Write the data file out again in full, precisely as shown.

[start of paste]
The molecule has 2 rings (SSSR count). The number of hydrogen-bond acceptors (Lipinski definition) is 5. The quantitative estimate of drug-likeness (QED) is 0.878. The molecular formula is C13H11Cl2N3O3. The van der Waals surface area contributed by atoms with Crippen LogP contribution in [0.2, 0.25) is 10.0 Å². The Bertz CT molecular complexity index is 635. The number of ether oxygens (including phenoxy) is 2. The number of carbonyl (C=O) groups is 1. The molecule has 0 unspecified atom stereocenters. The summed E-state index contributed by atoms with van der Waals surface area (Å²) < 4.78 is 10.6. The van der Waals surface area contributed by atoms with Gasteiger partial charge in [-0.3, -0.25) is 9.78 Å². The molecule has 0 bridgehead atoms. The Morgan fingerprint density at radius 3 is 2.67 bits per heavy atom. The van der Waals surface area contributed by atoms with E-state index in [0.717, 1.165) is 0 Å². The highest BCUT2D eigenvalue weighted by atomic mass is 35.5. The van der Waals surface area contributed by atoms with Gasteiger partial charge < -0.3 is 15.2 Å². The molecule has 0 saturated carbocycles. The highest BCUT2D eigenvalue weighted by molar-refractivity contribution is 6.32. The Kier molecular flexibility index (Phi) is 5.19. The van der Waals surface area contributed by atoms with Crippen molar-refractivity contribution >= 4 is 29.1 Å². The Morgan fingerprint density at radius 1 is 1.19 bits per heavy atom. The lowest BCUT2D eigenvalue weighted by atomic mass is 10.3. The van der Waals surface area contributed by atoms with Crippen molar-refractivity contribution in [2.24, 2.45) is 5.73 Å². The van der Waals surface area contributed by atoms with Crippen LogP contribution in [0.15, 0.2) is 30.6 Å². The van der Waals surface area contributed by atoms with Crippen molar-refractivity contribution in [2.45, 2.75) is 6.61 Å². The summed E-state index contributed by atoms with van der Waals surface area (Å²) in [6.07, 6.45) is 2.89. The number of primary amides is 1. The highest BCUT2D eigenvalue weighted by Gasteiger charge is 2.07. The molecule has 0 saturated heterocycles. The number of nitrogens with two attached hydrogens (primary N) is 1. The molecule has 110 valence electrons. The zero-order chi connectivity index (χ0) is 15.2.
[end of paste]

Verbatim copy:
The molecule has 2 rings (SSSR count). The number of hydrogen-bond acceptors (Lipinski definition) is 5. The quantitative estimate of drug-likeness (QED) is 0.878. The molecular formula is C13H11Cl2N3O3. The van der Waals surface area contributed by atoms with Crippen LogP contribution in [0.2, 0.25) is 10.0 Å². The Bertz CT molecular complexity index is 635. The number of ether oxygens (including phenoxy) is 2. The number of carbonyl (C=O) groups is 1. The molecule has 0 unspecified atom stereocenters. The summed E-state index contributed by atoms with van der Waals surface area (Å²) < 4.78 is 10.6. The van der Waals surface area contributed by atoms with Gasteiger partial charge in [-0.3, -0.25) is 9.78 Å². The molecule has 0 bridgehead atoms. The Morgan fingerprint density at radius 3 is 2.67 bits per heavy atom. The van der Waals surface area contributed by atoms with E-state index in [0.717, 1.165) is 0 Å². The highest BCUT2D eigenvalue weighted by atomic mass is 35.5. The van der Waals surface area contributed by atoms with Gasteiger partial charge < -0.3 is 15.2 Å². The molecule has 0 saturated carbocycles. The highest BCUT2D eigenvalue weighted by molar-refractivity contribution is 6.32. The Kier molecular flexibility index (Phi) is 5.19. The van der Waals surface area contributed by atoms with Crippen molar-refractivity contribution >= 4 is 29.1 Å². The Morgan fingerprint density at radius 1 is 1.19 bits per heavy atom. The lowest BCUT2D eigenvalue weighted by atomic mass is 10.3. The van der Waals surface area contributed by atoms with Crippen molar-refractivity contribution in [2.24, 2.45) is 5.73 Å². The van der Waals surface area contributed by atoms with Crippen LogP contribution in [0.15, 0.2) is 30.6 Å². The van der Waals surface area contributed by atoms with Crippen molar-refractivity contribution in [2.45, 2.75) is 6.61 Å². The summed E-state index contributed by atoms with van der Waals surface area (Å²) in [6.07, 6.45) is 2.89. The number of primary amides is 1. The highest BCUT2D eigenvalue weighted by Gasteiger charge is 2.07. The molecule has 0 saturated heterocycles. The number of nitrogens with two attached hydrogens (primary N) is 1. The molecule has 110 valence electrons. The zero-order chi connectivity index (χ0) is 15.2.